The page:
AARP Opposes New Health Care Bill

According to AARP’s Executive VP, Nancy LeaMond, they oppose the proposed bill which they term as an “age tax.” AARP is opposed to the legislation being introduced as it would weaken Medicare, effectively leaving the door wide open to the introduction of a voucher program that would be shifting the risks and costs to seniors. Even before attaining retirement age, insurance companies will be allowed to charge people an age tax that every year adds up to thousands of dollars more. According to Nancy LeaMond, any senator who thinks of voting for the new bill should appreciate the consequences of 38 million AARP members being ignored.


If the new Bill passes, the ACA shifts to a flat tax credit system based on age from an income-based system. Older people need health care services as well as prescriptions that are affordable. The new plan is heading in the other direction, not taking … Read More

Multiple Tax Deductions On The Chopping Block

tax documentsPeople expect certain services from a country, such as roads, protection, and assistance. All of these services cost a certain amount of money, which is the reason people agree to pay taxes.

So far, most of this makes sense, but things start to change when tax codes start distinguishing how much a poor person pays and how much a rich person pays into the system. Deciding just how much a large corporation should pay as opposed to a small business can be hard, which makes tax reform a hot topic.

The new administration, under the guidance of President Trump, is aiming to slash a few rates and change the tax code. Many are speculating that certain itemized deductions taxpayers have enjoyed for a long time might vanish under Trump.

The Trump administration wants to get rid of most deductions, except for those associated with mortgage interest and charitable contributions. Around 30 percent of tax filers itemize specific items, meaning that a lot of Americans stand to lose money. Of course, this is something many tax payers do because their deduction exceeds the standard deduction.

Households that make more than $200,000 gain the most by itemizing, though they are not the only ones. There are still others who use this opportunity to save a little cash during the tax season.

The Treasury Secretary, Steven Mnuchin, believes that getting rid of these tax deductions will help ensure the rich do not take advantage of the deductions and try to hoard money, but it seems that these changes are going to affect people across several tax brackets.

One deduction that may be on its way out is the state and local deduction, which allows taxpayers to write off their state, local, and general sales taxes as well as property taxes.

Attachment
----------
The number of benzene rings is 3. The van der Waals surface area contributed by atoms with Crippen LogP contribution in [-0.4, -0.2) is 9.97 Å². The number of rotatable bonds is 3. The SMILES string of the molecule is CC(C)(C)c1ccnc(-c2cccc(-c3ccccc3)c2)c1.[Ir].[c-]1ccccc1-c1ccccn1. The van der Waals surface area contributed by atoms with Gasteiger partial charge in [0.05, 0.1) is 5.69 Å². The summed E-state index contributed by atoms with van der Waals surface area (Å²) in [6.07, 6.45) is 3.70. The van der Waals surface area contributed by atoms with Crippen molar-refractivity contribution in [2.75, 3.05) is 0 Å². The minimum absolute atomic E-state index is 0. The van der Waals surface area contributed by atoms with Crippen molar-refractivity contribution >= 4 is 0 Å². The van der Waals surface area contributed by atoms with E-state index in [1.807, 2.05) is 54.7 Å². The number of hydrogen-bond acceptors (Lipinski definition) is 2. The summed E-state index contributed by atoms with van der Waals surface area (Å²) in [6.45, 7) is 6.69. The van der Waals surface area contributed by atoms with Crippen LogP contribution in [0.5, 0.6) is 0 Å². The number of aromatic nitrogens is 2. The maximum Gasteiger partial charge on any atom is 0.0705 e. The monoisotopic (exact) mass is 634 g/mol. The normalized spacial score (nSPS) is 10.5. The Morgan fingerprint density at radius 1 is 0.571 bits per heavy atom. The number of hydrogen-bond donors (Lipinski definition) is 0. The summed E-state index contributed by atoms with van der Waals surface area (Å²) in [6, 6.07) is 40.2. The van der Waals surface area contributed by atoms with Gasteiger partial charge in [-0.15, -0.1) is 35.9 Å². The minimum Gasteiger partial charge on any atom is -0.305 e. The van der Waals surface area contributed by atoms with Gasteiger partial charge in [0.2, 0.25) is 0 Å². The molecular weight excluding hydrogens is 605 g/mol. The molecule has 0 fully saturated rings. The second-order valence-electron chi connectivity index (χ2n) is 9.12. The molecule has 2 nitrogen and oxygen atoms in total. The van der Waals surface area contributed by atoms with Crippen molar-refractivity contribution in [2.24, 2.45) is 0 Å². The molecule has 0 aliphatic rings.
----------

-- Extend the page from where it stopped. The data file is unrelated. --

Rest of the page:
Medical expenses that exceed 10 percent of a person’s adjusted gross income may also be deducted, but some of the tax reforms proposed may eliminate this, too. It is true that some of the House and Senate repeal-and-replace proposals would have preserved this deduction. The proposals went as far as attempting to make more people eligible for the deduction. Still, one has to compare this to the amount of people who may be without health insurance, which is a large number.

The tax reforms proposed may also get rid of the deduction given to those who pay interest on loans for income-producing investments. This is going to affect individuals who buy stocks or other similar expenses for personal growth, though this does include businesses as well.

Miscellaneous expenses might not be covered anymore. This includes expenses like prior tax year tax preparation fees, employee expenses such as union dues or even work travel expenses. Any expenses related to work improvement, such as taking job-related classes may no longer be deductible. Granted, miscellaneous expenses, combined, cannot really exceed two percent of a taxpayer’s AGI, but every little bit helps in these uncertain times.

There is a reason to be concerned about these possible

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Floyd “Money” Mayweather’s Tax Troubles

Flody Mayweather Weighing InThe IRS is currently demanding boxer Floyd Mayweather Jr. pay his outstanding 2015 federal income taxes, amounting to about $22.2 million. In response, the boxer, who goes by the nickname “Money,” has filed a Tax Court petition requesting the IRS to grant him more time to settle his outstanding tax liability. However, tax lien documents from the IRS indicate that the boxer has been either unable or unwilling to pay his taxes on time over the past decade or so. In fact, the IRS has filed over two dozen liens and releases from those liens in Clark County, Nev., in Floyd Mayweather’s name since 2004. The lien documents reveal Floyd Mayweather has owed the IRS $3.1 million, $7.1 million and $6.1 million in outstanding taxes at various points. Despite earning hundreds of millions of dollars from fights and establishing his own boxing promotional firm, the boxer regularly accumulates huge tax debts, some of which have gone unpaid, according to public tax records, and this could have far-reaching consequences for the boxer.

Mayweather’s “Money” Persona